iF&M Academics

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Academics at a Glance

Wondering where you'll take classes? What you'll study? We have you covered!

Learning Location: The ASE Study Center — Nelson House — is located in the heart of Bath, within 20 minutes’ walking distance of all of our student residences. And many of our residences are just a block or so away from the center.

  • Class size: All classes will have 14 or fewer students
  • Study and prep work: Approximately 6 hours per week per course
  • Hours spent in direct learning: 48 per course (192 hours total)
  • Assessment: You will be graded based on written papers, quizzes, and in-class participation, and a final exam for some classes.
  • Credits: 1 per course (4 total)
  • All credits are fully approved by Franklin & Marshall College and count toward your 4-year F&M degree.
Bath students in an art museum

Course Selection

Like all first-year students at F&M, you will participate in a core course that introduces you to the critical thinking and writing skills you will need to be successful throughout your F&M education. That Connections Course will be taught by your onsite faculty mentor, Associate Professor of Government & Public Health Jennifer Meyer. Here are the courses planned for the Fall 2024 term at iF&M.

Each of the iF&M courses has an “Exploration” designation, indicated by a letter following the course title (A, H or S). Exploration requirements constitute F&M’s general education program, and every student is required to fulfill these courses as part of the degree program. Exploration courses are designed to expose you to a broad range of disciplines and forms of intellectual inquiry, regardless of the major you ultimately choose. The iF&M program allows you to complete several Exploration requirements, keeping you on track for graduation and in step with your peers on the Lancaster campus.

The letter designations following each of the course titles indicate the course types:

A: Arts 
H: Humanities
S: Social Sciences

Connections Course: Foreign Aid:  Does it Help or Hurt
(Required for all students)

Professor Meyer

This course delves into foreign aid's complexities, analyzing its objectives, outcomes, and implications for donors and recipients. It employs a multidisciplinary approach, examining moral, economic, political, and social considerations. Students explore theories, donor perspectives (with a focus on the UK) and visit relevant organizations. As part of the required Connections curriculum at F&M this course is designed to hone critical reading, writing, and speaking skills.

Enrolled students will choose three of the following five courses:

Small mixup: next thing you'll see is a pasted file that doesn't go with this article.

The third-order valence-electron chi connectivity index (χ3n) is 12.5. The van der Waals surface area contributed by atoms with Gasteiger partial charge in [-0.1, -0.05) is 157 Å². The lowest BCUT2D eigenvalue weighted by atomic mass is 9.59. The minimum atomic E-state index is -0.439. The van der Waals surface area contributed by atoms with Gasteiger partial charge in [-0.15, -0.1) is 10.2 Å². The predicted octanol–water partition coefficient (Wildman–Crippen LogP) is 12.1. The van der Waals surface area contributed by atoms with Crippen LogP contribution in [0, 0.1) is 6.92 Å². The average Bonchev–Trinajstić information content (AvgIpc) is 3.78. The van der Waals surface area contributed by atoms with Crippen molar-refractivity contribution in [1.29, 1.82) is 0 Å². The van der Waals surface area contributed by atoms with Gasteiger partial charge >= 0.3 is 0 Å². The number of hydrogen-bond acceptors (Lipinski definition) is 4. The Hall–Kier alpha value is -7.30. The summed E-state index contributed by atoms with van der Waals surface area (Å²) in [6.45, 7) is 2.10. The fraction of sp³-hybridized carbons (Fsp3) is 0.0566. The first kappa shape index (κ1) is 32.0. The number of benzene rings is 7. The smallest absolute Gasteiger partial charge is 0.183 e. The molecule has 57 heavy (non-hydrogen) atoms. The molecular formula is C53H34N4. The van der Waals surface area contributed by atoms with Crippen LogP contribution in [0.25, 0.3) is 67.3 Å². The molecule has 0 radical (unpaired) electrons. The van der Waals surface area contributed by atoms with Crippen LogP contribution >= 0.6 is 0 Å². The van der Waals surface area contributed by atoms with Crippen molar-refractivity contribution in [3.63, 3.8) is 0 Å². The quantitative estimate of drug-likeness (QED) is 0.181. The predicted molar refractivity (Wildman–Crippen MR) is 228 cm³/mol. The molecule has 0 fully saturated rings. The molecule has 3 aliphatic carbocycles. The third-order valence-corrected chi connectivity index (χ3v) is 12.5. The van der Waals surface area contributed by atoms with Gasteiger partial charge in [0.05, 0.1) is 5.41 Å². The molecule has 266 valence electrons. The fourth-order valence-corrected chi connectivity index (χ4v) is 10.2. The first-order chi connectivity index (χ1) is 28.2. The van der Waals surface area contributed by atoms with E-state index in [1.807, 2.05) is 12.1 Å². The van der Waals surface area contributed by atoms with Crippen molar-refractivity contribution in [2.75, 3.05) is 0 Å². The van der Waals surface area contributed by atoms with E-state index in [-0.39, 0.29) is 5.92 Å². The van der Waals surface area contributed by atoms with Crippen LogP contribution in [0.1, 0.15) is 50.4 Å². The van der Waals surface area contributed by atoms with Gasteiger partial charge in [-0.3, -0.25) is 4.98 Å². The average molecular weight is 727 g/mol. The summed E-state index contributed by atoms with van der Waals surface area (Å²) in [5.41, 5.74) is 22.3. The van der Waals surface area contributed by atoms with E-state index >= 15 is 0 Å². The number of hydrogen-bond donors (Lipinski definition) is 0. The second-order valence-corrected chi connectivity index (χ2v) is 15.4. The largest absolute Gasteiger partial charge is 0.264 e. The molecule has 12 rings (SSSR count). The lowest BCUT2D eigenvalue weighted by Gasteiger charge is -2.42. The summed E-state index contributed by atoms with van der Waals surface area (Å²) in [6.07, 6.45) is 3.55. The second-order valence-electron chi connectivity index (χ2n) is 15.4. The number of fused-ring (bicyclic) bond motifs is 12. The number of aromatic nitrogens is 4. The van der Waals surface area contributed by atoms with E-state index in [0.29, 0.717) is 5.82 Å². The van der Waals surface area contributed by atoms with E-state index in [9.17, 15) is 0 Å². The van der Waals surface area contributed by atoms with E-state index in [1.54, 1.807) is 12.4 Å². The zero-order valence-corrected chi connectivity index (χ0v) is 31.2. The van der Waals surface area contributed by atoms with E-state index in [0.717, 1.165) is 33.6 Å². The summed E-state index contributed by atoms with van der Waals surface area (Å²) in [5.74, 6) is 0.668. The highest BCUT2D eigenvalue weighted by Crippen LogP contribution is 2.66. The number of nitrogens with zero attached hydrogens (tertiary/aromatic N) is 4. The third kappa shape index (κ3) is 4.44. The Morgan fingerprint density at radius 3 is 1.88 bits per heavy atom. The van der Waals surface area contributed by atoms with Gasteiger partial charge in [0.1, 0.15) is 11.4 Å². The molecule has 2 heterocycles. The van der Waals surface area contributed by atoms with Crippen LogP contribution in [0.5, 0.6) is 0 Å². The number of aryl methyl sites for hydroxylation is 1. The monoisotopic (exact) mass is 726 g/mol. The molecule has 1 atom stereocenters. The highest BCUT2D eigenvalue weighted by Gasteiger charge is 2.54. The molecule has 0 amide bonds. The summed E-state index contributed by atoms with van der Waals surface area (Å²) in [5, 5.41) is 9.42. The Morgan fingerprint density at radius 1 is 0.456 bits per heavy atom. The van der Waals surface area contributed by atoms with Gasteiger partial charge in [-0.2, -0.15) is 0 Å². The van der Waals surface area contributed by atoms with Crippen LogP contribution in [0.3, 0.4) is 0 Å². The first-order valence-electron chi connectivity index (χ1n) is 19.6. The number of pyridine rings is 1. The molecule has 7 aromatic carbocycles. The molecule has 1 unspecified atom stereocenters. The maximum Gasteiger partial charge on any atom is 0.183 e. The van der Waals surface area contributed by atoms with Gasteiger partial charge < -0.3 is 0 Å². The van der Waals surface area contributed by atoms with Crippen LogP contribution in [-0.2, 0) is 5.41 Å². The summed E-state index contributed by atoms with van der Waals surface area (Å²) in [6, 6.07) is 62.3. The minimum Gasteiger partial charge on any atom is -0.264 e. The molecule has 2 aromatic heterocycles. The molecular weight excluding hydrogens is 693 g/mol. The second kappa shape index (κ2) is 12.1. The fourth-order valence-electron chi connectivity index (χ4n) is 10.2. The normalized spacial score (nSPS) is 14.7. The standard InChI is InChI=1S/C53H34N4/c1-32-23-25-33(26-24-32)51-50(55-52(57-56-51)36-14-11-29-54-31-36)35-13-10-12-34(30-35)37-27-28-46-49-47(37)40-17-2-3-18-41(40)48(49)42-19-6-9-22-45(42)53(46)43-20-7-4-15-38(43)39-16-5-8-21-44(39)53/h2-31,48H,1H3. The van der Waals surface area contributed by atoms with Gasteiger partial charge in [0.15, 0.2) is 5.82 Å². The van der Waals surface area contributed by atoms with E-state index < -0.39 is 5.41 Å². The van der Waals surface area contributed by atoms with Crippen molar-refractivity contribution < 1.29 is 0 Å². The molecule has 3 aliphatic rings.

Introduction to Public Health (S)

Professor Meyer

This course will introduce students to the field of public health and the various ways it is practiced. The course aims to highlight the personal relevance of public health. Topics include defining health, measuring it, discussing diseases, social influences, and health systems. Throughout the course, we will engage the local community, by comparing U.S. and U.K. health systems, and by exploring case studies of local public health initiatives.

UK-US Comparative Politics and Government (S)

ASE Faculty

The United States and the United Kingdom share assumptions about freedom, democracy, and the rule of law. Yet political and historic evolution, institutions, and constitutional choices have led to very different regimes in the two countries. This course will examine these contrasting systems of democratic government and, through a comparison of the two constitutions and sets of institutions, explore their contemporary politics.

Landscape and Literature (H)

ASE Faculty

This course will introduce you to the wide variety of English literature across the centuries. From the Medieval period to Modernism, from the Romantics to the contemporary, you'll explore written forms that include poetry, prose, plays, and essays in relation to their wider social, historical, linguistic, and cultural contexts.  The course will teach you how to perform a detailed close textual analysis and it will also provide an introduction to critical theory.

Art and Architectural History (A)

This course will provide an introduction to art and architectural history, using Bath as a backdrop.  

ASE Faculty

The Life and Literature of Jane Austen (H)

ASE Faculty

Jane Austen’s works, although relatively few, are crammed with details about her world, her experience and her ideas. Far from being simply ‘marriage plots’, they speak volumes about Georgian England. Here you will find war, economics, class struggles, consumerism, country houses, urban landscapes, enlightenment ideals, gender rights and myriad unforgettable characters. Through the close study of Austen’s work, this course will examine these themes and much more - all against the backdrop of the historic city of Bath itself.